Let's face it. As some of us get older and better able to achieve our blue water dreams, we want room and creature comforts that previously had been relegated near the bottom of the priority list. Because of this phenomenon, a larger platform is needed to house this stuff. Forty-five to 55 feet is, in our estimation, an ideal size for passage making, and the Farr 50 falls precisely in the middle of this range.
The pilothouse arrangement of the Farr 50 has great merit for voyaging, creating a secure, dry and warm space with great visibility that is easily accessed from the cockpit while under way. At anchor, it may be best described as a raised saloon, which not only has terrific visibility, but also is well separated from the sleeping quarters and galley. Boat Sales International in Hamble, England commissioned Bruce Farr & Associates to design the Farr 50 to be built by Sweden's Najadvarvet AB.
A longtime trend has been to apply the test-bed knowledge gained from cutting-edge offshore racer technology to passagemaking design. Beginning with the IOR yachts of the 1970s and now the current batch of IMS speedsters, the pattern has been to form stable, easily-driven hull shapes with simple, uncluttered deck arrangements. These hull shapes also have a distinct advantage for blue water applications in that they have tremendous interior volume for accommodation and stowage purposes. However, the rub is in not trying to make the vessel too light, and be unable to carry adequate stores for extended voyaging.
The Farr 50 offers a light, but not extreme, hull, which can carry the stores, fuel and water needed for distance sailing. However, the lessons learned from the a long series of successful IMS racers, luxury cruisers, past Whitbread boats, and the current Whitbread 60s guarantee that the Farr 50 Pilothouse will be an exciting yacht to sail. Her larger sister, the Farr 60, which is currently in production, exhibits great sailing abilities on all points of sail.
Clearly, the fine sections forward with corresponding flat panels indicate that she may tend to pound a bit upwind, which is a negative feature of many modern designs. However, most of us do not plan an upwind voyage, so performance with sheets eased, where we spend most of our time, is important, and this is obviously the Farr 50's strong point.
A shallow hull with broad, flat sections aft will give great reaching speed and control. With the wind well aft, she will come into her own. However, one problem with shallow hulls like this is that a very small amount of water in the bilge seems like an ocean. Farr overcomes this with a sump at the keel stub to create a spot for the water to accumulate.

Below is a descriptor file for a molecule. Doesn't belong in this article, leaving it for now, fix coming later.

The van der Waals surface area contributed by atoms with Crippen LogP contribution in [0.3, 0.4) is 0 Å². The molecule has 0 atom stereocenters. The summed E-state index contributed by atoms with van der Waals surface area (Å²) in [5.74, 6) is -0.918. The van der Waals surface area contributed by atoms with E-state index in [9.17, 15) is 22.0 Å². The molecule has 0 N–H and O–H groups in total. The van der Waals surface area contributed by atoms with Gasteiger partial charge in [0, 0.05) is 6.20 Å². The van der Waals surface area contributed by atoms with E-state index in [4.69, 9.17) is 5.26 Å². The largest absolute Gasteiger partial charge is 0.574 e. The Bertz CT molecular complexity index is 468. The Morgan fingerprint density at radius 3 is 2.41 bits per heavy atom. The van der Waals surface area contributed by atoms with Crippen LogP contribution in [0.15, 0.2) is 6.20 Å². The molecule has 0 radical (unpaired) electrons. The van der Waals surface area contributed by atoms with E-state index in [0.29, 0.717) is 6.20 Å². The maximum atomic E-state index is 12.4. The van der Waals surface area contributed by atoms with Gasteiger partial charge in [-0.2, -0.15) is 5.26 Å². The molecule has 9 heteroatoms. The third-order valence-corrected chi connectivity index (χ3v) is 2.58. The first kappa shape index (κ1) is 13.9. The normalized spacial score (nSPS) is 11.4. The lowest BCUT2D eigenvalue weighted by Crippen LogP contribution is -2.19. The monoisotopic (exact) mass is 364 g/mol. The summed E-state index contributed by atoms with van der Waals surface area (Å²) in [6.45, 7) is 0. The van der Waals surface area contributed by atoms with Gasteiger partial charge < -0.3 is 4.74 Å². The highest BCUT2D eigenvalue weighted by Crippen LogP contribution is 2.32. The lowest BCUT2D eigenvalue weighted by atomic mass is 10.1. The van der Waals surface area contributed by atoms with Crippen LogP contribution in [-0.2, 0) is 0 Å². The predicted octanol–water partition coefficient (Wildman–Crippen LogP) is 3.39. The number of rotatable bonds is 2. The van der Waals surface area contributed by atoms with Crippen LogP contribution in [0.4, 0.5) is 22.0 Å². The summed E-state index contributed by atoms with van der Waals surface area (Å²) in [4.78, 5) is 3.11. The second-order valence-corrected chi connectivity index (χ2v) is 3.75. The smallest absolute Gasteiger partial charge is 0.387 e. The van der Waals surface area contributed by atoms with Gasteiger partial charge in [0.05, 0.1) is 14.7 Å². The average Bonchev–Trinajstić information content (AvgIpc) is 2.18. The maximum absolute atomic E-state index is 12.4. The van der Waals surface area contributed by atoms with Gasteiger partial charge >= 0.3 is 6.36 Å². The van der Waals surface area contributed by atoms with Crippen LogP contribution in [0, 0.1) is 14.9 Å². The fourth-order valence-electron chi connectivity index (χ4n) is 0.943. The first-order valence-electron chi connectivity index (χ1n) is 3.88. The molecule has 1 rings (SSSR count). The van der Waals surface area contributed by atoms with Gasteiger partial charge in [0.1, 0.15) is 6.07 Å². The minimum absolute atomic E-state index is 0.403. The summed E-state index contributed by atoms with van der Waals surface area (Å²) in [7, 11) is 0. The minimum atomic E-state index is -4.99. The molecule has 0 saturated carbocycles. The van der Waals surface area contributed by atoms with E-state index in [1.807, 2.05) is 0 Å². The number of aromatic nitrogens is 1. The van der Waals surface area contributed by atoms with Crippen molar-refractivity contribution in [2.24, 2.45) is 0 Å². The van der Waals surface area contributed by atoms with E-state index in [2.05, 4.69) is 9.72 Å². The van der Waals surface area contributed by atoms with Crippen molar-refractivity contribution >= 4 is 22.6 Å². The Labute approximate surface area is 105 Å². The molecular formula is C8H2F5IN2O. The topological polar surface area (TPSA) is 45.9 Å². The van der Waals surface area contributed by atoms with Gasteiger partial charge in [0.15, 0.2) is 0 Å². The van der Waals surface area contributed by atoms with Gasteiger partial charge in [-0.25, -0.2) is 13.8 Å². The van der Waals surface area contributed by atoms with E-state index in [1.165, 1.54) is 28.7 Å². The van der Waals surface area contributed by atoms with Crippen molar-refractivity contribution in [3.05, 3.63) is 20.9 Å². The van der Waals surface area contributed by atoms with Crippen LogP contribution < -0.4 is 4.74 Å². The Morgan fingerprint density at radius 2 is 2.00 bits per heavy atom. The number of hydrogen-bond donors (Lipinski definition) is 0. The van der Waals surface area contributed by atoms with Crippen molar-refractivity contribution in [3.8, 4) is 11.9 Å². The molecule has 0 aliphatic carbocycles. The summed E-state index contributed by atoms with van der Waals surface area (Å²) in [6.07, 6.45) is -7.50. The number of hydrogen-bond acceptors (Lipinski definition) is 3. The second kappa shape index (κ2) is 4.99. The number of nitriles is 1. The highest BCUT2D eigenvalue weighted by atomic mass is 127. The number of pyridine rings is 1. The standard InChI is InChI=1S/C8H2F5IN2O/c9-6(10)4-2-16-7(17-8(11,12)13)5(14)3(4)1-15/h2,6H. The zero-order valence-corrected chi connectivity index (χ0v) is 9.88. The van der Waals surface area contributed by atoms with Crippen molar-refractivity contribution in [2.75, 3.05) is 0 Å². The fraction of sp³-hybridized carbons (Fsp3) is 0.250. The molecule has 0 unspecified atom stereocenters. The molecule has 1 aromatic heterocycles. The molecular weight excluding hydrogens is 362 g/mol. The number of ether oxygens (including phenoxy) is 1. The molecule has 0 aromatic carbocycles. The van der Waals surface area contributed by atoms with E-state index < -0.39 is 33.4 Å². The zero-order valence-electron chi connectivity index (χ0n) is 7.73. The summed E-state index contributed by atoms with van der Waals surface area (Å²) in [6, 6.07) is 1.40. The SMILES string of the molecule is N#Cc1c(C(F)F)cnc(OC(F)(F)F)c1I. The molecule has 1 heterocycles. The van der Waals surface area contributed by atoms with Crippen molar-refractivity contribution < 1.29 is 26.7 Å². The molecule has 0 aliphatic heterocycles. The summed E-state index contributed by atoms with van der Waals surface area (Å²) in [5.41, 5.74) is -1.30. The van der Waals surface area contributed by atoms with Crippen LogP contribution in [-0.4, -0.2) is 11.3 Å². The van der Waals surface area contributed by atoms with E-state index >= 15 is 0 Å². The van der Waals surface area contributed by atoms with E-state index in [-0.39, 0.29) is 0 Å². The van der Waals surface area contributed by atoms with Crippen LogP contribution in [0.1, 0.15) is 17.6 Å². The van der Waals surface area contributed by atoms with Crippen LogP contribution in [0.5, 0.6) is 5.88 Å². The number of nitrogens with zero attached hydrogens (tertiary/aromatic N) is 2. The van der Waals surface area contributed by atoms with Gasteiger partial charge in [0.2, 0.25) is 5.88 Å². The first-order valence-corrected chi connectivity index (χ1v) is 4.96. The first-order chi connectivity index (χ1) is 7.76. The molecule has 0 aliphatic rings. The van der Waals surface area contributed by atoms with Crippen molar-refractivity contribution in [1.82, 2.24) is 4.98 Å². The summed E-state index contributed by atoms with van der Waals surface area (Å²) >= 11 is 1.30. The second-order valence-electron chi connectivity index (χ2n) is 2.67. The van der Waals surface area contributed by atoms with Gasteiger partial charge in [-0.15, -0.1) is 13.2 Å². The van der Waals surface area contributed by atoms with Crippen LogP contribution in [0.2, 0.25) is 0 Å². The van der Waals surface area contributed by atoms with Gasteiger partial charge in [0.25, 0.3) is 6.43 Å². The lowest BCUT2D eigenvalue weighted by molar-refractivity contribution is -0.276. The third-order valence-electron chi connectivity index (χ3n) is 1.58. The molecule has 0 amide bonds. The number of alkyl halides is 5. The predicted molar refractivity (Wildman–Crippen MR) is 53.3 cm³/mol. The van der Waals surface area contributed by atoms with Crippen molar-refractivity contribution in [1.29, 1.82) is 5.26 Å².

Aside from hull shape, control is achieved with a deep, high-aspect rudder that has clearly been developed from many of Bruce Farr's successful racing designs. The high-aspect keel with bulb keeps wetted area low, yet provides good stability with a 35 percent ballast/displacement ratio. In light air, we would expect to see better than average performance due to her sailplan and semi-light displacement. When the wind pipes up, her form stability, low-slung ballast and efficient rudder will provide great control. It is important, however, to keep designs of this nature sailing upright and not over on her ear.
We do have two concerns with the underwater profile, though. The rudder, while obviously very effective, is nearly as deep as the keel and is, thus, susceptible to damage from grounding. We would also like to see some form of skeg to provide a second bearing point and not be 100 percent dependent on the rudder-post for strength. The underwater profile of the Farr 50 does not show a lot of lateral plane, which will make her less able to properly heave-to, putting her more beam-to the wind and allowing the boat to make excessive leeway. Certainly, the intent is to design a hull that will sail as well as possible, not one that will heave-to as well as possible, but having been out there when lateral plane was an asset, we would like to see a bit more of it. Also, the draft of 7 feet 6 inches will prohibit certain cruising grounds.
The interior of the Farr 50 has definite pros and cons, which is no surprise. The pilothouse has great merit under way because of the truly protected area directly adjacent to the cockpit. Here, a proper watch can be stood with the entire nav area at hand. The large pilothouse windows allow great visibility, but may need storm shutters for offshore work. Permanent fasteners for them should be molded into the house. Numerous manufacturers of designs with large windows some with compound curves have had problems with leaking due to thermal expansion and contraction, and this area should be monitored closely. However, a reputable yard like Najad will probably have worked out the bugs with the large windows, using resilient sealants and window frames that allow contraction and expansion.
The sculpted settee is great for dining, but we would like to see an arrangement that would allow a berth in the pilothouse for an off-watch crewmember on standby. Existing berths below are quite removed from the cockpit; whereas, if one could sack out in a sea berth in the pilothouse, this would lend some peace of mind to the helmsperson in heavy weather. At the very least, the raised saloon table and settee could be retrofitted with a leeboard to create a serviceable watch berth. We also note the lack of any wet locker near the cockpit, forcing crew coming off-watch to slog through the boat to hang up wet gear. In port, the pilothouse becomes a terrific living space, close to the galley and providing a great view of that long dreamed of anchorage.